In a new study presented at the meeting of the American Society of Haematology (ASH) conference, the researchers suggested that forging AI (Artificial intelligence) with genomics will push precision medicine forward in blood cancer and lead to new insights and discoveries.   

In 2017, approximately 62,130 people are expected to be diagnosed with leukaemia in the U.S. The numbers are staggering, and scientists do not fully understand the causes of the disease. It is essential to understand how large the genome of a single individual is.

To help unlock some of the secrets hidden in the human genome, IBM and the Munich Leukaemia Laboratory (MLL) analyzed genomic data that include whole genome sequencing (WGS) and transcriptome sequencing (RNA-Seq) in at least 5,000 cases of patients with leukaemia.

Blood disorders are one area of research in which genomics holds considerable promise. Every year, clinicians, pathologist, researchers of haematology from around the world descend at the meeting of the American Society of Haematology (ASH).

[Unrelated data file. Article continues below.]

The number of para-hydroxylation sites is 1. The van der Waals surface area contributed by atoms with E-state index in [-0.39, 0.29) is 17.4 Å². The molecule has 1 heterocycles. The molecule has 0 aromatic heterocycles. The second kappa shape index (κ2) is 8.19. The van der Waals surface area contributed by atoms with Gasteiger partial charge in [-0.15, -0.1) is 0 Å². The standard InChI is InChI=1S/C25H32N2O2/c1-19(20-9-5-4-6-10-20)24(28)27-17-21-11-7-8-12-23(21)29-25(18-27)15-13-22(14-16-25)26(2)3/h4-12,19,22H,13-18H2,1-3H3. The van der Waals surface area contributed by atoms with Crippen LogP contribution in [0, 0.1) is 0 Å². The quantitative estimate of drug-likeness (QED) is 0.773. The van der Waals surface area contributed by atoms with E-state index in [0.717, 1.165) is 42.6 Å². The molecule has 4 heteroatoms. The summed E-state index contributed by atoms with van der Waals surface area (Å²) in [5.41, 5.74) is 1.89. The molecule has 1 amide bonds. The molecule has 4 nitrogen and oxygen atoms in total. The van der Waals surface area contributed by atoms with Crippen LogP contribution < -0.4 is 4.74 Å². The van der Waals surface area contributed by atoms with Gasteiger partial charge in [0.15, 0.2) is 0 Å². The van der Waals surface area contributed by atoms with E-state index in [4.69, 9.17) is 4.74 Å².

MLL and IBM presented at the conference, suggesting the melding of AI with genomics and bioinformatics to accelerate precision medicine in hematologic malignancies. The results suggested that forging AI with genomics will not just propel precision medicine forward, but also lead to new insights and discoveries.

AI has penetrated the lives through smartphones, IoTs and driverless cars, so it is only natural to invite AI into the labs of ASH participants. Our initial research has been to demonstrate that agnostic genomic AI approaches can be validated, meaning we can prove these systems work by testing it against things we already know.

As a first step, we've been able to prove that these AI approaches can identify genes already known to be implicated in certain sub-types of blood cancer (such as gene JAK2 in ET and PMF subtypes, ASXL1 in aCML and CMML, KIT in SM-AHN and SM subtypes of blood cancer).

Moving beyond validating AI approaches, the researchers are identifying indicators of disease subtypes from non-gene parts of the genome. The promise of AI combined with genomic and bioinformatics could offer clinicians new insights and understanding into devastating diseases like leukaemia.